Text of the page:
Mal_2:10  Have we not all one father? hath not one God created us? why do we deal treacherously every man against his brother, by profaning the covenant of our fathers? 
Joh 1:1  In the beginning was the Word, and the Word was with God, and the Word was God. 
Joh 1:2  The same was in the beginning with God. 
Joh 1:3  All things were made by him; and without him was not any thing made that was made. 
Joh 1:4  In him was life; and the life was the light of men. 
 

 

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1 minute ago, Becky said:

Gen 1:1  In the beginning God created the heaven and the earth. 

Mal_2:10  Have we not all one father? hath not one God created us? why do we deal treacherously every man against his brother, by profaning the covenant of our fathers?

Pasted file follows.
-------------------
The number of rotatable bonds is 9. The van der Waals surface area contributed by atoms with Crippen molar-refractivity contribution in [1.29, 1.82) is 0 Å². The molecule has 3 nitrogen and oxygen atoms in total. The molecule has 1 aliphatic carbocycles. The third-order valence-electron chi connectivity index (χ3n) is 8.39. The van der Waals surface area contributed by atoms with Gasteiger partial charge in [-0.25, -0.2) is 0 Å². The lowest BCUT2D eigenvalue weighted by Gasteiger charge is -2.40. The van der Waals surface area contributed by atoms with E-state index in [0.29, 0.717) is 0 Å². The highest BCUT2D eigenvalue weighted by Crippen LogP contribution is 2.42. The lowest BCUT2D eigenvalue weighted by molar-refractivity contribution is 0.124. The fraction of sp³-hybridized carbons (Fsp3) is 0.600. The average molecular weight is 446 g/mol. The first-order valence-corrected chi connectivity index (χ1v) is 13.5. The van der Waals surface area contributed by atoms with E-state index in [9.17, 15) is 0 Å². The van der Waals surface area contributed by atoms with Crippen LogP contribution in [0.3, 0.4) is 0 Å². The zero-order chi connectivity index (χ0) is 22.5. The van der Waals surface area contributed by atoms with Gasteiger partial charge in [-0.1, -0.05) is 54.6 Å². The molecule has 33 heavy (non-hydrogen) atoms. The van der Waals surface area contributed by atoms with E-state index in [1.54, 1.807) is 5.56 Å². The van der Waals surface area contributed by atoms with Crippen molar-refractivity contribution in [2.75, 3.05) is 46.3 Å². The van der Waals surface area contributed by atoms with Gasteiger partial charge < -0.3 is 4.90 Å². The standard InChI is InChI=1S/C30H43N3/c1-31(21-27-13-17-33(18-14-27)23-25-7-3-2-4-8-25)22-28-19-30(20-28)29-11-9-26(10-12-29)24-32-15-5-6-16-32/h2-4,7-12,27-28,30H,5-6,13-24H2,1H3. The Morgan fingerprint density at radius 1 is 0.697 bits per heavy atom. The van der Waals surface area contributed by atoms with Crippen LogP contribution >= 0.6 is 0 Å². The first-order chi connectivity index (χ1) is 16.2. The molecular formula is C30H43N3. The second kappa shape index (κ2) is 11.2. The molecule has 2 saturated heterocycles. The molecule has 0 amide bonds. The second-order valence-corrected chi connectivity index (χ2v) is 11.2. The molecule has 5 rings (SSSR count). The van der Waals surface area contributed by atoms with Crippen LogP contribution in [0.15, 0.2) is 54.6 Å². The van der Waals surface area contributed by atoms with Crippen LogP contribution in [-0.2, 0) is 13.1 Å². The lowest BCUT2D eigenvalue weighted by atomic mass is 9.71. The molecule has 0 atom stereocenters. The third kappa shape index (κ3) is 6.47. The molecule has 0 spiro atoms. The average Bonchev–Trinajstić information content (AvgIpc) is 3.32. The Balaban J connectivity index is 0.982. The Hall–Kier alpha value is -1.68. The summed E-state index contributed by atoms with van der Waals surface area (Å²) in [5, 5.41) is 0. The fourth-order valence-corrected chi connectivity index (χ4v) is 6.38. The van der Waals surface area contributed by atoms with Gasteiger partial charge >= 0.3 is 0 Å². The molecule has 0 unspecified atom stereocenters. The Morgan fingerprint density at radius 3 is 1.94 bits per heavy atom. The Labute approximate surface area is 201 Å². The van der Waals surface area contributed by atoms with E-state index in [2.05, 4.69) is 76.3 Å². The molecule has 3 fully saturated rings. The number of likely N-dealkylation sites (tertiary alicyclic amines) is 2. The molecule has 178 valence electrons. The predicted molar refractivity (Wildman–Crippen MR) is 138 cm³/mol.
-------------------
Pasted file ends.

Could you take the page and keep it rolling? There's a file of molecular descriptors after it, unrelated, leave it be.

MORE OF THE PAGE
Joh 1:1  In the beginning was the Word, and the Word was with God, and the Word was God. 
Joh 1:2  The same was in the beginning with God. 
Joh 1:3  All things were made by him; and without him was not any thing made that was made. 
Joh 1:4  In him was life; and the life was the light of men. 
 

 

I believe I already addressed that.

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4 minutes ago, CaptainFarkus said:

Not what you said about:

 

But it is, to say otherwise is inconsistent.